For much of the first half of the 20th century, Belgium-packed podiums were the rule rather than the exception. No other nation’s riders featured among the first three places in 28 of the first 34 editions, up to the end of the Second World War.
As cycling became more international, literally less provincial, local dominance declined. Belgians have still won more than half the editions of De Ronde but the home winner has been more likely to be flanked by a Dutchman and an Italian, perhaps a Dane or German, even the odd Irishman (no offence, Sean).
The last time riders representing the race’s home nation stood on all three steps was 22 years ago.
It was Peter van Petegem born in Brakel, twenty minutes or less from the Muur, as Flandrian as frites, who was on the highest of them; and it was at the foot of the Muur that the podium was decided. Two of the three, Van Petegem and Johan Museeuw, had been at the front of the lead group of ten that arrived as one in Geraardsbergen. As such they managed to avoid a tumble that took out the rest of the pack.
With the pair slipping away from the rest as the road rose towards the chapel, the only other rider able to recover sufficiently from the crash had been the first to go to ground: Frank Vandenbroucke of Cofidis. Vandenbroucke was able to catch Museeuw and Van Petegem just over the crest of the Bosberg, the final climb of the day, 10km from the finish in Meerbeke.
With four Rabobank riders chasing behind in full team time-trial mode, there could be no messing about from the newly formed trio of escapees. No-one soft-pedaled; none of them missed a turn.
When the moment of truth arrived the three were lined out across the road as if in a drag race. Museeuw, less than a year on from shattering his knee-cap in that infamous Paris-Roubaix crash, knew he was third favourite and knew he had to go early. Van Petegem was the strongest and easily went round him. It was all Vandenbroucke could do to stay on Van Petegem’s wheel as he crossed the line in clear air to take his first Monument victory. Museeuw emptied his legs but sat up before the line.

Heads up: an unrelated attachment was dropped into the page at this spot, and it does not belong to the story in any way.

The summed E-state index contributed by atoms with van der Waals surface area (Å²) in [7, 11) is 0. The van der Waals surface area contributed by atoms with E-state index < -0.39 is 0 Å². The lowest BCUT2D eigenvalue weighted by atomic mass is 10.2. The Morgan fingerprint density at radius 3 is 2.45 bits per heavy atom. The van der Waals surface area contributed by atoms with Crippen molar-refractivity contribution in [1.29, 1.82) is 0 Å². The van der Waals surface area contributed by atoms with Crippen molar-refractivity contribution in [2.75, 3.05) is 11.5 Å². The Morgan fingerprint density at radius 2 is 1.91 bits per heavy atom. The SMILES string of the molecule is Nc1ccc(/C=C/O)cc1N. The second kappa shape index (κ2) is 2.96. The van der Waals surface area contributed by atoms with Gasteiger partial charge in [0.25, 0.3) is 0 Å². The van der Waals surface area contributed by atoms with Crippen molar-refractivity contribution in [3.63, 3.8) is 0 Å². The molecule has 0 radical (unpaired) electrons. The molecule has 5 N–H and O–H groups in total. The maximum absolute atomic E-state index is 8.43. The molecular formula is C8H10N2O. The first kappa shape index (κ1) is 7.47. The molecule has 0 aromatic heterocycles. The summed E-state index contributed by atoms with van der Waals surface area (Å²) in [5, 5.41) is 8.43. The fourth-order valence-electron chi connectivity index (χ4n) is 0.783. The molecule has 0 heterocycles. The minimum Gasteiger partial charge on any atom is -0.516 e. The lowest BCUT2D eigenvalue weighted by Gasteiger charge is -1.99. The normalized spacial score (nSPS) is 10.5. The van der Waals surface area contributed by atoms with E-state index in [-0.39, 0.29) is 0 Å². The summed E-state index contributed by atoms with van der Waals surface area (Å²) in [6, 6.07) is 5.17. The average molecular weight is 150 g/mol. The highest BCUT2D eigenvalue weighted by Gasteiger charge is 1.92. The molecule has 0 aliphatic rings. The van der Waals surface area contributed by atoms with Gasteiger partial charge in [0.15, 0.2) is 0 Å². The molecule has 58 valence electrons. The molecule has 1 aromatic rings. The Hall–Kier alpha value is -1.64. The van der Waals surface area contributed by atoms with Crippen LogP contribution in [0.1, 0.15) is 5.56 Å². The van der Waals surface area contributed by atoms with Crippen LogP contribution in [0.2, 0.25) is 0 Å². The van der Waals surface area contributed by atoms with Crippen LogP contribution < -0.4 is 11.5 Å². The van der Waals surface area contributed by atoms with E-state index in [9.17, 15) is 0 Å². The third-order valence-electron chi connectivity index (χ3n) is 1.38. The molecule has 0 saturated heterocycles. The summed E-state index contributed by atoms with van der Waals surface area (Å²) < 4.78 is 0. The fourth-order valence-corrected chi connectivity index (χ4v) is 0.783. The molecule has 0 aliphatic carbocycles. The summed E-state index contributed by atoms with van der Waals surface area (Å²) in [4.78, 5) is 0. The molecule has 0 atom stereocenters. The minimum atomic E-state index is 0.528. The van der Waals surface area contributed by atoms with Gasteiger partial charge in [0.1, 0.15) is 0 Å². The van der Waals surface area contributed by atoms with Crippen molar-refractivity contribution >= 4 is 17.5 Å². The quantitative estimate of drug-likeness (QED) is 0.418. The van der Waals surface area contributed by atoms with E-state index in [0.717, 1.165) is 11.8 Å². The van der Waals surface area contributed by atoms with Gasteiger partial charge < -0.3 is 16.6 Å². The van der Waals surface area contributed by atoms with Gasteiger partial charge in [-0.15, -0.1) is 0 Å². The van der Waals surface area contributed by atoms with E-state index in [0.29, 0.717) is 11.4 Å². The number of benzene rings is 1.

If the 1999 result was to be the high watermark for Belgian cycling for a generation, 2019 would prove a low. Not only was there no Belgian at all on the Flanders podium – for the first time since 2001 and only the 6th in the history of the race – but the highest placed home finisher was Oliver Naesen in 7th. Since then, though, we've seen a glint of a possible return to form for the Belgians, Wout van Aert finished second in 2020, and the Belgies took 3rd to 7th place on the results sheet in 2021. With Van Aerts impressive form, could this year be when the dreams of the home crowd come true once more?